Walking throughout the four seasons allows me to think of different things. It’s not just a routine to reach my destination. It’s a process that allows me to talk to myself and solve my worries. Sometimes I’d go home filled with problems that only people living abroad would face. In the whole 30-minute walk, I’m usually able to analyze the why’s and how’s of my situation. By the time I reach home, the negative thoughts don’t linger anymore. Walking is an invisible friend. It’s solitary, yet, it brings me solace.
I stood for less than an hour on my shinkansen trip from Nagoya to Osaka. I stood near the door exit and just enjoyed the sight of the rice fields and the small typical Japanese houses that we passed by. There were times when we got a glimpse of wide cosmos flower fields for a matter of a few seconds and all I could do was long for it and daydream about running across those fields. Every time I ride the shinkansen/bullet train, I can’t help but be amazed at the speed and convenience that it provides passengers especially those who get dizzy from long distance travels. After a short stop over at Kyoto, I couldn’t help but feel excited to arrive in Osaka in a matter of a few minutes.
I decided to go to Osaka to experience Halloween at Universal Studios (USJ). Halloween Horror Night was at the back of my mind for a long time already. SoI was ecstatic that my friend was more than willing to travel for more than six hours from where she lives just to go to USJ. She was more interested in seeing the Harry Potter attraction while I was filled with excitement to see the zombies roam the streets in USJ come night time. I was also looking forward to seeing the Death Eaters at the Wizarding World of Harry Potter.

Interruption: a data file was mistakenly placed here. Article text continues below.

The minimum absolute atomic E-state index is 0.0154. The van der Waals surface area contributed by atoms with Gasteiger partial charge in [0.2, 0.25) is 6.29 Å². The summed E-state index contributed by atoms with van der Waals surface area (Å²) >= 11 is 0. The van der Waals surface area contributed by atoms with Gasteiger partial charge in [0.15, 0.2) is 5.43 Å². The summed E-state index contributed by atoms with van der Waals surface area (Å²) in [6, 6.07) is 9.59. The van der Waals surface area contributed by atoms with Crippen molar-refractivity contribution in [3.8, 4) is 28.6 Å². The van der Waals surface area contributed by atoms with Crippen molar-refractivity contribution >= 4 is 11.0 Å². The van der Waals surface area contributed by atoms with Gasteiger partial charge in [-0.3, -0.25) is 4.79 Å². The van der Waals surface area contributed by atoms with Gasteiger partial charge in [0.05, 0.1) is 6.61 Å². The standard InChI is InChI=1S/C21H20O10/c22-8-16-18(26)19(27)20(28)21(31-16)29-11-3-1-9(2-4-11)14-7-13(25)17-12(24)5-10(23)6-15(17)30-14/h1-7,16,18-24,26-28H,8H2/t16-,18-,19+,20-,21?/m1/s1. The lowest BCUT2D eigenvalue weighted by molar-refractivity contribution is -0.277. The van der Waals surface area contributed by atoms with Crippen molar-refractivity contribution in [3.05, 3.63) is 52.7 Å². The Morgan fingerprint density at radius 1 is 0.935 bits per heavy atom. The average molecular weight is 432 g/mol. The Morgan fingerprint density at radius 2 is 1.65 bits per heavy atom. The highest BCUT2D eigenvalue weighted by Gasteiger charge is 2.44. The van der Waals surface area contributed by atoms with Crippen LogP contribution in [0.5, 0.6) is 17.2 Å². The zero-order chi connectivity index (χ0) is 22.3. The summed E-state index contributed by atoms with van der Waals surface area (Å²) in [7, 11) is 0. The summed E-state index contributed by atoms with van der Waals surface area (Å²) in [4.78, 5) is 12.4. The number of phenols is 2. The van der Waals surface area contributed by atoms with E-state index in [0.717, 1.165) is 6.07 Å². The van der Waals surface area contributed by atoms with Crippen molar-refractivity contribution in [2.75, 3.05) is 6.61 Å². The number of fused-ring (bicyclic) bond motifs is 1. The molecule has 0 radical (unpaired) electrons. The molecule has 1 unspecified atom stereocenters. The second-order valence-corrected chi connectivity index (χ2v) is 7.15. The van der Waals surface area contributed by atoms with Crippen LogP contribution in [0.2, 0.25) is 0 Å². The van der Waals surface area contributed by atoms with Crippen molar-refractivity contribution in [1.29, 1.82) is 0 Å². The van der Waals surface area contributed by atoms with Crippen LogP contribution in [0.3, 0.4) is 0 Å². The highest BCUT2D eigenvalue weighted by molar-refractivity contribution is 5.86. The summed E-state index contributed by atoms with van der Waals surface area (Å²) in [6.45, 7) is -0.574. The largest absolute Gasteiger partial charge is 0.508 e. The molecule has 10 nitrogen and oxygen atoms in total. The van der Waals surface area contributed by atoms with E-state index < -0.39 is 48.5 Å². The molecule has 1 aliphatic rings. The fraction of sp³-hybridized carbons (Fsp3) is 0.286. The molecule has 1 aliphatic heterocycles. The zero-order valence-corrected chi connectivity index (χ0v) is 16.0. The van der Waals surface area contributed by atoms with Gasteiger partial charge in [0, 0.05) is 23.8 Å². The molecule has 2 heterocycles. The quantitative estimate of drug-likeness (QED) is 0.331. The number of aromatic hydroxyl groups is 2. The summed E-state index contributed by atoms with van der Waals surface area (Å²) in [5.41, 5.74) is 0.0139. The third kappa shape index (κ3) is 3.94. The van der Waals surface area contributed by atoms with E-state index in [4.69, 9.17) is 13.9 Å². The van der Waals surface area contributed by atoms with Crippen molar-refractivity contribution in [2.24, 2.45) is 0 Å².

My friend and I decided to visit Osaka Castle just before heading to Universal Studios. I was thinking that since we were going to stay until night time at USJ, it would be much better to see other sights in Osaka in the morning. I actually got confused with the train rides in the Osaka Loop Line. For instance, we were supposed to take the train running in the clockwise direction, but we ended up getting on the train in the counterclockwise direction. It happened twice, so it added to our travel time.
I enjoy more the area outside the castle than the castle itself. I’ve already gone to many castles across Japan, so I know what to expect. But since my friend wanted to see what’s inside, we decided to go in. The interior of the castle has been transformed into a modern museum. I was more pleased with the view offered from the top part of the castle where you can see some parts of Osaka. There’s also this modern building in the area with mirror windows that reflect the sky. I really find it stunning.
After a few hours in Osaka Castle, we headed to USJ. It was really really crowded and mostly everyone was in costume. I admire the effort that everyone exerted on their make-up and costume. I wished I wore a costume, too, but I ran out of budget. When we got in, we directly headed to The Wizarding World of Harry Potter for the timed entrance. To our disappointment, the only available schedule was around 9 pm. We could not take that schedule because my friend’s bus departure going home was an hour after that. I could tell she was extremely disappointed and I felt sorry for her. Ooops, I shouldn’t have suggested going to Osaka Castle. So if you ever plan to enter the world of HP, make sure you go there the moment USJ opens just to be sure!